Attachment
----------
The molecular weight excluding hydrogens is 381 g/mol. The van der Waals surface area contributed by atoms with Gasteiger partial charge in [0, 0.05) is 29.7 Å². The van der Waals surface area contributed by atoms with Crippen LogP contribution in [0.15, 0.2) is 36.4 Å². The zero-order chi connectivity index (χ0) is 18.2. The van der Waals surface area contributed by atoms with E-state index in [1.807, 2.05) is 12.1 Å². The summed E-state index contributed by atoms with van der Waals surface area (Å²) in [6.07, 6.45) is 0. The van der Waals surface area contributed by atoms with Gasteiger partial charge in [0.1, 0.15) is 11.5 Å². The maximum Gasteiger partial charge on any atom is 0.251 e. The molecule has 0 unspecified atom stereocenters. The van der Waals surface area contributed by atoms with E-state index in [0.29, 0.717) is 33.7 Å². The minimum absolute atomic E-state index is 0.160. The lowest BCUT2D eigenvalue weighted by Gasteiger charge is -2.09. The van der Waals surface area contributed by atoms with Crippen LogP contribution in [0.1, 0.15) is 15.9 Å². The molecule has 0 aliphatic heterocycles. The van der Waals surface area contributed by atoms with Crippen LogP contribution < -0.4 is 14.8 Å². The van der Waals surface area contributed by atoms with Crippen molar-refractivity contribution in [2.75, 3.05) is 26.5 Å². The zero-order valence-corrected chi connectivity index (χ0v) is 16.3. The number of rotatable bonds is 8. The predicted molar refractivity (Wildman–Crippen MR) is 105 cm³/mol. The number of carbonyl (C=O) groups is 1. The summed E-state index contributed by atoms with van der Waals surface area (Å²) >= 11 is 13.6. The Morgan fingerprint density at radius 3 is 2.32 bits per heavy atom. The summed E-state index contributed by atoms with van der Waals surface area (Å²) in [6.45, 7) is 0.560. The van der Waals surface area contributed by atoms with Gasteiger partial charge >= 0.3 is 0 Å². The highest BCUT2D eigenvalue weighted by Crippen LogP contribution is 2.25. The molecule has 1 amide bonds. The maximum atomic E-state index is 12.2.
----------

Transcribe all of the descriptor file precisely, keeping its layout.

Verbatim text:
The molecular weight excluding hydrogens is 381 g/mol. The van der Waals surface area contributed by atoms with Gasteiger partial charge in [0, 0.05) is 29.7 Å². The van der Waals surface area contributed by atoms with Crippen LogP contribution in [0.15, 0.2) is 36.4 Å². The zero-order chi connectivity index (χ0) is 18.2. The van der Waals surface area contributed by atoms with E-state index in [1.807, 2.05) is 12.1 Å². The summed E-state index contributed by atoms with van der Waals surface area (Å²) in [6.07, 6.45) is 0. The van der Waals surface area contributed by atoms with Gasteiger partial charge in [0.1, 0.15) is 11.5 Å². The maximum Gasteiger partial charge on any atom is 0.251 e. The molecule has 0 unspecified atom stereocenters. The van der Waals surface area contributed by atoms with E-state index in [0.29, 0.717) is 33.7 Å². The minimum absolute atomic E-state index is 0.160. The lowest BCUT2D eigenvalue weighted by Gasteiger charge is -2.09. The van der Waals surface area contributed by atoms with Crippen LogP contribution in [0.1, 0.15) is 15.9 Å². The molecule has 0 aliphatic heterocycles. The van der Waals surface area contributed by atoms with Crippen LogP contribution < -0.4 is 14.8 Å². The van der Waals surface area contributed by atoms with Crippen molar-refractivity contribution in [2.75, 3.05) is 26.5 Å². The zero-order valence-corrected chi connectivity index (χ0v) is 16.3. The number of rotatable bonds is 8. The predicted molar refractivity (Wildman–Crippen MR) is 105 cm³/mol. The number of carbonyl (C=O) groups is 1. The summed E-state index contributed by atoms with van der Waals surface area (Å²) >= 11 is 13.6. The Morgan fingerprint density at radius 3 is 2.32 bits per heavy atom. The summed E-state index contributed by atoms with van der Waals surface area (Å²) in [6.45, 7) is 0.560. The van der Waals surface area contributed by atoms with Gasteiger partial charge >= 0.3 is 0 Å². The highest BCUT2D eigenvalue weighted by Crippen LogP contribution is 2.25. The molecule has 1 amide bonds. The maximum atomic E-state index is 12.2.